By SCOTT McFETRIDGE and JOSH FUNK from the Associated Press
DES MOINES, Iowa (AP) — The killing of two students at an alternative education program designed to help at-risk teenagers in Des Moines was a targeted attack that stemmed from an ongoing gang dispute, police said, and an 18-year-old has been charged.
The teenagers killed in Monday’s shooting at the Starts Right Here program were both males, ages 18 and 16, police said. The program’s founder, 49-year-old William Holmes, was seriously wounded and underwent surgery.
Holmes, an activist and rapper who goes by the stage name Will Keeps, had left a life of gangs and violence and has been dedicated to helping youth in Des Moines, according to information from a regional community development group.
Preston Walls, 18, of Des Moines, is charged with two counts of murder and one count of attempted murder, police said. He is also charged with criminal gang participation, and authorities said the shooting was the result of an ongoing gang dispute. Walls was on supervised release for a weapons charge and he removed his ankle monitor 16 minutes before the shooting, police said.
“The incident was definitely targeted. It was not random. There was nothing random about this,” Sgt. Paul Parizek said.
Walls entered a common area where Holmes and the two students were, police said. Walls had a 9mm handgun with an extended ammunition magazine with him, they said.
Holmes tried to escort Walls away from the area, but Walls pulled away, “pulled the handgun and began to shoot both teenage victims,” police said in a statement. Holmes was standing nearby and was also shot, and Walls ran away, police said.
Officers who responded saw a suspicious vehicle leaving the area and stopped it, but Walls ran away and was arrested a short time later. Police said a 9mm handgun was found nearby. The ammunition magazine, which has a capacity of 31 rounds, contained three.
The Starts Right Here board of directors said in a statement that classes were cancelled for the remainder of the week and that grief counselors will be available.
“These actions are contrary to all that we stand for and point out more must be done,” the board said. “These two students had hope and a future that will never be realized. We can no longer say this type of violence doesn’t happen in Des Moines. Sadly, it does.”
Mayor Frank Cownie said the two other people in the vehicle with Walls are also teenagers. They were taken into custody and released without charges.
Cownie said he spoke to the victims’ family members. “But there is little one can say that will lessen their pain. Nothing that can be said to bring them back, those who were killed so senselessly,” he said.
Walls has not yet appeared in court.
Last year, Walls was charged with three counts alleging that he knowingly resisted or obstructed a West Des Moines police officer while armed with a firearm and intoxicated, court records show.
His attorney in that case, Jake Feuerhelm, said that in the incident last May, Walls was part of gathering of young people that police approached. While they were trying to sort out what was happening, Walls, who was 17 at the time, took off. Because he was armed while fleeing from police, he was charged, Feuerhelm said.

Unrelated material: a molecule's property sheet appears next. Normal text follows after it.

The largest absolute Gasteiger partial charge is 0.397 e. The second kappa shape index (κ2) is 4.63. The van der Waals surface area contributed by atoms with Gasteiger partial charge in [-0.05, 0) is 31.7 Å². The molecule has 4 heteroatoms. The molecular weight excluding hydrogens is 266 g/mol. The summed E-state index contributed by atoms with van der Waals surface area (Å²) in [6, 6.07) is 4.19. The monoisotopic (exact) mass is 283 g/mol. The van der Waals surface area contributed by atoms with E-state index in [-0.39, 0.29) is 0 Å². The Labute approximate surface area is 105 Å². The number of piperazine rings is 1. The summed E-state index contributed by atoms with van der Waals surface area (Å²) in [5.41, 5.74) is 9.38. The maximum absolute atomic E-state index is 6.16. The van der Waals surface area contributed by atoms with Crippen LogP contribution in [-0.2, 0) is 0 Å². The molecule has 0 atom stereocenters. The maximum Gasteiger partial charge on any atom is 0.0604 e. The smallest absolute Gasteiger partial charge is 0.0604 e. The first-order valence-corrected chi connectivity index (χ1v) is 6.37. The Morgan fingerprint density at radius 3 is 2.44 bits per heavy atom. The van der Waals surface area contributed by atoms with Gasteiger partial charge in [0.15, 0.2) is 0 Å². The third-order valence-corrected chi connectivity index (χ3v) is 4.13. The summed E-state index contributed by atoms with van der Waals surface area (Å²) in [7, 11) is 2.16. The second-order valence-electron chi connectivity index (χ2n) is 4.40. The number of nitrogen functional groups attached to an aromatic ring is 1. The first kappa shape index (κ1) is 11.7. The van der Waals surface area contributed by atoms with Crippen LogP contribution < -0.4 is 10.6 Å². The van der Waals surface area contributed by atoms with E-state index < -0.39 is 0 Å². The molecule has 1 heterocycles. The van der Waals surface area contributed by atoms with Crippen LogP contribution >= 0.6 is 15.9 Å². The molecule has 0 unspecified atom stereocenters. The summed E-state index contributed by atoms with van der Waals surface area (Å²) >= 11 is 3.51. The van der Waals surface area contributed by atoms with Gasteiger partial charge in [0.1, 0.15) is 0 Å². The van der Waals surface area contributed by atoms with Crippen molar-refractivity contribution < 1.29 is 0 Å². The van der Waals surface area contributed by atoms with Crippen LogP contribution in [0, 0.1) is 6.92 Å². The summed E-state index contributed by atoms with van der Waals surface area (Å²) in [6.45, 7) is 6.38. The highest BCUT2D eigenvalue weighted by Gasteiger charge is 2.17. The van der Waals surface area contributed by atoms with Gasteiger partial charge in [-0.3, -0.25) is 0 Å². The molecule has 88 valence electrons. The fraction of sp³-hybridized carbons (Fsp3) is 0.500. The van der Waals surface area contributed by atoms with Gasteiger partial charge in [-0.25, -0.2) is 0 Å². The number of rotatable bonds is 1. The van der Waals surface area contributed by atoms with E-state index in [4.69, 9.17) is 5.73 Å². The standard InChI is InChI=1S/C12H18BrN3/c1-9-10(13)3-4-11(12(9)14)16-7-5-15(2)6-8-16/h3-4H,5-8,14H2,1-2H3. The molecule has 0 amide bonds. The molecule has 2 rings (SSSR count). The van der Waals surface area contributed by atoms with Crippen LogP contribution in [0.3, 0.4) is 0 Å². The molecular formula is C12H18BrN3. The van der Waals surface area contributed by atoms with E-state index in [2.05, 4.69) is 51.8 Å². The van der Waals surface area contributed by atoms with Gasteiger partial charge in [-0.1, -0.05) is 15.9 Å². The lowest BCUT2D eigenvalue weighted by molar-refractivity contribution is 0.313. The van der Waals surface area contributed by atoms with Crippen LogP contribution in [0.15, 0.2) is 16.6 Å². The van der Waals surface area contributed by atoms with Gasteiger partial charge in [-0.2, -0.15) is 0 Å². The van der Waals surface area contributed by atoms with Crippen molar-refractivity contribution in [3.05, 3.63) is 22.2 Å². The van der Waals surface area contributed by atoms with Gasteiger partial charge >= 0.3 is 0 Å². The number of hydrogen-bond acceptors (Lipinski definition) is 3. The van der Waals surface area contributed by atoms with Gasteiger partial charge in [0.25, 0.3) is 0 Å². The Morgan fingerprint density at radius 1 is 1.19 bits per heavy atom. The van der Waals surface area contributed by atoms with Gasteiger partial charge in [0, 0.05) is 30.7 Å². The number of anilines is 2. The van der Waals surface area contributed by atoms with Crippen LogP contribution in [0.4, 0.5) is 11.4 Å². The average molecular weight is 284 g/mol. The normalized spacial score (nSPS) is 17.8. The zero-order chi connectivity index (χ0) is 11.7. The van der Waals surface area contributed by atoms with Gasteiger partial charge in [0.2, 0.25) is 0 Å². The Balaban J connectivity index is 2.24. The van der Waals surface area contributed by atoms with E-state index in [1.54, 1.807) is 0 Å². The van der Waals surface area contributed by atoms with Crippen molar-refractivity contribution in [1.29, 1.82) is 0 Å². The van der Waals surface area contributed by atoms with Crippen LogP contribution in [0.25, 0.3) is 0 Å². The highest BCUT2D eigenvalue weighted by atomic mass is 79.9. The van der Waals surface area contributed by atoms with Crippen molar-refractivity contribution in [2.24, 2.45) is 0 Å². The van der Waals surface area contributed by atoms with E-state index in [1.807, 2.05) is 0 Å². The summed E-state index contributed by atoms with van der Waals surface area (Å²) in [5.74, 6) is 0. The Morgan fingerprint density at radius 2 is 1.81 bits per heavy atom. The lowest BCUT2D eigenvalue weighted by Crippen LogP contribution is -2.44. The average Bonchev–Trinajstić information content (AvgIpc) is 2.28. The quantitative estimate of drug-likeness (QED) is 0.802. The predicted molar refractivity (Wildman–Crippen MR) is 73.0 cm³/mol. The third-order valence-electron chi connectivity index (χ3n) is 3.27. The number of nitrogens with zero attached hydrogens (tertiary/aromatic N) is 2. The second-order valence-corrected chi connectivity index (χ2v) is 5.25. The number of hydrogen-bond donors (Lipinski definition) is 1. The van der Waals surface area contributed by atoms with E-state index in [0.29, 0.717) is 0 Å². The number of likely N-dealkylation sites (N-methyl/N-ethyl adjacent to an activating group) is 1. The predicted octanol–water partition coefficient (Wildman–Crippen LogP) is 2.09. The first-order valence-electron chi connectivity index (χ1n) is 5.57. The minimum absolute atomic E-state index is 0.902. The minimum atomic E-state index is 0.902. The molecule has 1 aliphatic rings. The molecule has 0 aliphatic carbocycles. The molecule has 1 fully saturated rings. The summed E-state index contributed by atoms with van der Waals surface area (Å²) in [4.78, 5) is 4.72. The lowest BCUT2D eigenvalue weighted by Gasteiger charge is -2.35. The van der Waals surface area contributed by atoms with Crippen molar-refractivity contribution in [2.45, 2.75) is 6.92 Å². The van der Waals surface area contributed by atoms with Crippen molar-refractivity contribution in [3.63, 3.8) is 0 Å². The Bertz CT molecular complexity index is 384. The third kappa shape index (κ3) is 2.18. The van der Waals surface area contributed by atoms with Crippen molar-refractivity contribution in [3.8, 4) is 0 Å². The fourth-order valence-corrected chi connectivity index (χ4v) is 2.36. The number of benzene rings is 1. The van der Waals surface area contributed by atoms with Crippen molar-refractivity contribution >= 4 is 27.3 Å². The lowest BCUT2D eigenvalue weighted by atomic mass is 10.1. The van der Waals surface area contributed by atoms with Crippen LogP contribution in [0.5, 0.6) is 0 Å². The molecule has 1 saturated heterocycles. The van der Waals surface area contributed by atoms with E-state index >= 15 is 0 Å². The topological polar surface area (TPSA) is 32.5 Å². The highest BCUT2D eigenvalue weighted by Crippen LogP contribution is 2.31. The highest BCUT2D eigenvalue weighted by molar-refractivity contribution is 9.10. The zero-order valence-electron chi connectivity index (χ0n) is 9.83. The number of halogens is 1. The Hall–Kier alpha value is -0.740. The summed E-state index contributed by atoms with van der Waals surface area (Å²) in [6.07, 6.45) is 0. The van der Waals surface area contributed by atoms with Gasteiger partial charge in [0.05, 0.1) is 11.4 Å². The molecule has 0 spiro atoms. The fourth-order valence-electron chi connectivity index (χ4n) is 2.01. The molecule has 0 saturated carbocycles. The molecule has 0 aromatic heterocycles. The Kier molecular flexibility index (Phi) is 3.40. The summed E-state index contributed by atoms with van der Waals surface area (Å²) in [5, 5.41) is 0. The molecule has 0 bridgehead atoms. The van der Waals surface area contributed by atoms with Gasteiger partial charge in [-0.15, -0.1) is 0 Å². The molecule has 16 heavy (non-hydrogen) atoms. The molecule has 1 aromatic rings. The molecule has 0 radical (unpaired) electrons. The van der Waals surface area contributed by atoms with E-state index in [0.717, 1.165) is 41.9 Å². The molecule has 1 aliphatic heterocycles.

In December, he was placed under the supervision of the Department of Correction’s Youthful Offender Program, a type of diversion in which he could avoid a felony conviction if he completed the intensive supervision successfully.
Feuerhelm said he didn’t know whether Walls was part of the school program.
Starts Right Here is an educational program that helps at-risk youth in grades 9-12 and is affiliated with the Des Moines school district.
“The school is designed to pick up the slack and help the kids who need help the most,” Parizek said.
The Greater Des Moines Partnership, the economic and community development organization for the region, says on its website that Keeps came to Des Moines about 20 years ago from Chicago, where he “lived in a world of gangs and violence” before finding healing through music. He founded Starts Right Here in 2021.
The partnership said the Starts Right Here movement “seeks to encourage and educate young people living in disadvantaged and oppressive circumstances using the arts, entertainment, music, hip hop and other programs.” The program teaches financial literacy, along with communication and job interview skills.
The school’s website says 70% of the students it serves are members of minority groups, and it has had 28 graduates since it began. The school district said the program serves 40 to 50 students at any given time.
Gov. Kim Reynolds, who serves on an advisory board for Starts Right Here, said she was “shocked and saddened to hear about the shooting.”
“I’ve seen first-hand how hard Will Keeps and his staff works to help at-risk kids through this alternative education program,” Reynolds said in a statement. “My heart breaks for them, these kids and their families.”
The shooting was the sixth at a school in the U.S. this year in which someone was injured or killed, but the first with fatalities, according to Education Week, which tracks school shootings. The website said there were 51 school shootings last year involving injuries or deaths, and there have been 150 since 2018. In the worst school shooting last year, 21 people were killed in an elementary school in Uvalde, Texas.
In a separate shooting outside a Des Moines high school last March, one student was killed and two other teens were badly injured. Ten people, who were all between the ages of 14 and 18 at the time of the shooting, were charged afterward. Five of them have pleaded guilty to various charges.
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